The Bureau of Freedmen, Refugees, and Abandoned Lands, commonly known as the Freedmen’s Bureau, was created by an act of Congress on March 3, 1865, just a few weeks before Abraham Lincoln’s assassination.
The Bureau was initially chartered to operate for just one year, but continued until 1868 under the care of commissioner General Oliver O. Howard, who was aided by assistant commissioners in every Southern state and by hundreds of local agents.
As its full name suggests, the Bureau’s work combined care for millions of newly freed slaves and the administration of Southern lands seized by Union forces during the war. The Bureau was authorized to distribute much-needed food, fuel, clothing, and medical supplies to the freedmen; to regulate labor and contracts; to aid in the founding of schools and churches; to ensure justice in all legal cases involving freedmen; and, perhaps most promisingly for freedmen in 1865, to distribute abandoned and confiscated Confederate lands among former slaves for rental and eventual sale.
At the local level, the Bureau was usually bitterly opposed by white Southerners and firmly supported by African-Americans. Its work was hindered by local opposition, inadequate funding from the federal government, and the politics of Reconstruction on the national stage. The restoration of confiscated property to white Southerners under Andrew Johnson in 1866 required the displacement of tens of thousands of freedmen, undermined the work of the Bureau by eliminating its primary source of funding, and doomed the Bureau’s initial policy of promoting black landownership.
W. Storer How arrived in Staunton, Augusta County, Virginia, in July 1865 to open his headquarters for the Freedmen’s Bureau in the Shenandoah Valley. The office operated continuously until the closing of the Bureau in December 1868, tending to the needs of freedmen in Augusta and Highland Counties.
Initially, Staunton was the location of How’s headquarters for the Sixth District, which comprised most of the counties of the central and northern Shenandoah Valley in Virginia. How, though, found Staunton inconvenient and moved his headquarters to Winchester in October 1865. Nevertheless, an agent (or Assistant Superintendent--later named Assistant Sub Assistant Commissioner) always remained in Staunton, answering to his Superintendent in the District Headquarters.
Five men served as Bureau Agents for Augusta County. Frederick Tukey, a civilian, served twice from August 1865 to May 1866, and again from January to April 1867. Lt. George T. Cook then served as the local agent from June to December 1866. Thomas P. Jackson, a civilian originally from England, enjoyed the longest administration, serving from April 1867 to March 1868. Jackson was replaced by Colonel John W. Jordan, the former Sub Assistant Commissioner in Farmville, Virginia, who served only a few months in Staunton, from March to September 1868. The last man to serve as an agent in Staunton was Roswell Waldo, another civilian who served from September to December 1868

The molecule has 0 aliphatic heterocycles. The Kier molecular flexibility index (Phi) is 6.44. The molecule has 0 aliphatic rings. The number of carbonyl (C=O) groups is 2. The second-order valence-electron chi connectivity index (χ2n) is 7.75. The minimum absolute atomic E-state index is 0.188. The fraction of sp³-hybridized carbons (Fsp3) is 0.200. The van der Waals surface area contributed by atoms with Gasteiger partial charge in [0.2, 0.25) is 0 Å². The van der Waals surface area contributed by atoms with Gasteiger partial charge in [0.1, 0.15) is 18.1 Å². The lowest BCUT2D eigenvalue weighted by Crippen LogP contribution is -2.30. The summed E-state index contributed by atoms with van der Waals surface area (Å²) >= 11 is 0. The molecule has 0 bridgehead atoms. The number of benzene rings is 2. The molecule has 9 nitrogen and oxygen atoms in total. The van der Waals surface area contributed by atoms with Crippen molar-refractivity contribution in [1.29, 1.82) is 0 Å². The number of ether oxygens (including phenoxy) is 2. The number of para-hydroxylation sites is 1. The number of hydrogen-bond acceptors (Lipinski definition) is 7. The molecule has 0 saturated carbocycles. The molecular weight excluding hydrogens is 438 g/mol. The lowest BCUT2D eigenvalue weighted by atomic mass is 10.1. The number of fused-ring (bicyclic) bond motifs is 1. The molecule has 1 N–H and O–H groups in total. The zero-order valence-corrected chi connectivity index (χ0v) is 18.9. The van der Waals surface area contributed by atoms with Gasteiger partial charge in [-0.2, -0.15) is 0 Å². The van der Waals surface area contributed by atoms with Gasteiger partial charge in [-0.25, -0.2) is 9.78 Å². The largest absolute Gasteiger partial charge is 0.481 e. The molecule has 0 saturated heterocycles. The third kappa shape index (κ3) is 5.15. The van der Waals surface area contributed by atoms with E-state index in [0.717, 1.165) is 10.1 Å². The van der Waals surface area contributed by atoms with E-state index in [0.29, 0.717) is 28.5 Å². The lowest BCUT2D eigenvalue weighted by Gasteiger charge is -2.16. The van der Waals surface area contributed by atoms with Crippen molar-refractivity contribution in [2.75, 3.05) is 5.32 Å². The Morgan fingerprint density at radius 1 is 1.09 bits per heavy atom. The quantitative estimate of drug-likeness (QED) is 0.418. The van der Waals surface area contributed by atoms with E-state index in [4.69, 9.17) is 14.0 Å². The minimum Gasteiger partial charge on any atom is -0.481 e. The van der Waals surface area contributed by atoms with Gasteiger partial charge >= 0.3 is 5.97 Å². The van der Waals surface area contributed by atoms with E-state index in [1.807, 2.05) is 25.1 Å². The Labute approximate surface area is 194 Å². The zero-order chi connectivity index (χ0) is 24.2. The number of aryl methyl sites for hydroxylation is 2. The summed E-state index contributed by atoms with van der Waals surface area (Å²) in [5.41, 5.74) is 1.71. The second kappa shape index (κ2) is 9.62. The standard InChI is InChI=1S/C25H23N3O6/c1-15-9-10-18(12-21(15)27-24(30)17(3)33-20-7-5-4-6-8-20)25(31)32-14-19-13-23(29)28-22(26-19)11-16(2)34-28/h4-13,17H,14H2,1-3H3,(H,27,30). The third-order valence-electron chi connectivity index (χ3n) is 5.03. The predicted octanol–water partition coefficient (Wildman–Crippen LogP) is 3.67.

Little is known about the personal lives of these men who served in Augusta County, but through the records left in the Bureau’s files they all showed a dedication to improving the economic condition and social status of the newly freed African-American population of Augusta County Virginia, no matter how they came to Bureau service.
The Freedmen’s Bureau in Augusta County faced the same problems as other offices across the South. Its most pressing concerns included serving as an advocate for the African-American population of the county in matters of employment, contract settlement, legal issues, education, and poor relief. In matters of employment, agents strove to ensure that contracts between freedmen and their former masters were fair and executed properly. Lack of legal justice proved to a significant problem in post-bellum Augusta County for former slaves, and often the Staunton agents found themselves embroiled in the local court system on behalf of the freedmen. The Bureau also tried to serve as a mediator between the black and white communities of the area in an effort to diffuse tempers and tensions that often arose. Knowing that an education would be the most important part of ensuring the freedmen’s futures, Bureau agents spent much of their time setting up and supporting local schools. Finally, the local agents worked tirelessly to reunite freedmen’s families torn apart during slavery, locating family members who had been sold away years before.
Throughout its short life, the work of the Staunton office was hindered by its limited budget, the staggering administrative burden shouldered by its agents, and the antagonism of local whites. Both the local agents and the freedmen fought through resentment and hardship to try and build a life for African-Americans in an Augusta County without slavery.